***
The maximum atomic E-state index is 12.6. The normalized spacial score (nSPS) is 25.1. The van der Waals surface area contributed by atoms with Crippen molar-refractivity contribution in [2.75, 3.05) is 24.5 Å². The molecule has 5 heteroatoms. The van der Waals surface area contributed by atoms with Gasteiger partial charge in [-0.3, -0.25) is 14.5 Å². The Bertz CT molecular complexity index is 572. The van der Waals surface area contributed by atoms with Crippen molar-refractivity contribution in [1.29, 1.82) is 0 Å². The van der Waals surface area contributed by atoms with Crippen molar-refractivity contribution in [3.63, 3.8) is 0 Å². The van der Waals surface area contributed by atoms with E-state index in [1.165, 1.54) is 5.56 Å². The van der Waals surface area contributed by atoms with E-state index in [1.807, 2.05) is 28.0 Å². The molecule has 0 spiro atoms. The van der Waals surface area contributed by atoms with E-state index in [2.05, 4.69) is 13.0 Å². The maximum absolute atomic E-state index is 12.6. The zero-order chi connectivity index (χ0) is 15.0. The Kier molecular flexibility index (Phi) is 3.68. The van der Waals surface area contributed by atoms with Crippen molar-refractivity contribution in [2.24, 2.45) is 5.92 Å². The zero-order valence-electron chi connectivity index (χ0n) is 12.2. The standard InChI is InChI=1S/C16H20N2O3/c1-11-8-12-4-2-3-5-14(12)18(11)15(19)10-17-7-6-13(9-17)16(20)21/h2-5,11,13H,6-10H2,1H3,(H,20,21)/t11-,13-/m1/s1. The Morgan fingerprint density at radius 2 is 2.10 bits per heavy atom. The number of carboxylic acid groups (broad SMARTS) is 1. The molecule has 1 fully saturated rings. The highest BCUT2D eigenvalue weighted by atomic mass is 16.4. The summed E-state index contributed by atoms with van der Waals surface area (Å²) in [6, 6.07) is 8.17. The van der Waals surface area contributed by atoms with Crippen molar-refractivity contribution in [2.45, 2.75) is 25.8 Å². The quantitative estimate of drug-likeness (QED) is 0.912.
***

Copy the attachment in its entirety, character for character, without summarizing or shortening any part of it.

The maximum atomic E-state index is 12.6. The normalized spacial score (nSPS) is 25.1. The van der Waals surface area contributed by atoms with Crippen molar-refractivity contribution in [2.75, 3.05) is 24.5 Å². The molecule has 5 heteroatoms. The van der Waals surface area contributed by atoms with Gasteiger partial charge in [-0.3, -0.25) is 14.5 Å². The Bertz CT molecular complexity index is 572. The van der Waals surface area contributed by atoms with Crippen molar-refractivity contribution in [1.29, 1.82) is 0 Å². The van der Waals surface area contributed by atoms with Crippen molar-refractivity contribution in [3.63, 3.8) is 0 Å². The van der Waals surface area contributed by atoms with E-state index in [1.165, 1.54) is 5.56 Å². The van der Waals surface area contributed by atoms with E-state index in [1.807, 2.05) is 28.0 Å². The molecule has 0 spiro atoms. The van der Waals surface area contributed by atoms with E-state index in [2.05, 4.69) is 13.0 Å². The maximum absolute atomic E-state index is 12.6. The zero-order chi connectivity index (χ0) is 15.0. The Kier molecular flexibility index (Phi) is 3.68. The van der Waals surface area contributed by atoms with Crippen molar-refractivity contribution in [2.24, 2.45) is 5.92 Å². The zero-order valence-electron chi connectivity index (χ0n) is 12.2. The standard InChI is InChI=1S/C16H20N2O3/c1-11-8-12-4-2-3-5-14(12)18(11)15(19)10-17-7-6-13(9-17)16(20)21/h2-5,11,13H,6-10H2,1H3,(H,20,21)/t11-,13-/m1/s1. The Morgan fingerprint density at radius 2 is 2.10 bits per heavy atom. The number of carboxylic acid groups (broad SMARTS) is 1. The molecule has 1 fully saturated rings. The highest BCUT2D eigenvalue weighted by atomic mass is 16.4. The summed E-state index contributed by atoms with van der Waals surface area (Å²) in [6, 6.07) is 8.17. The van der Waals surface area contributed by atoms with Crippen molar-refractivity contribution in [2.45, 2.75) is 25.8 Å². The quantitative estimate of drug-likeness (QED) is 0.912.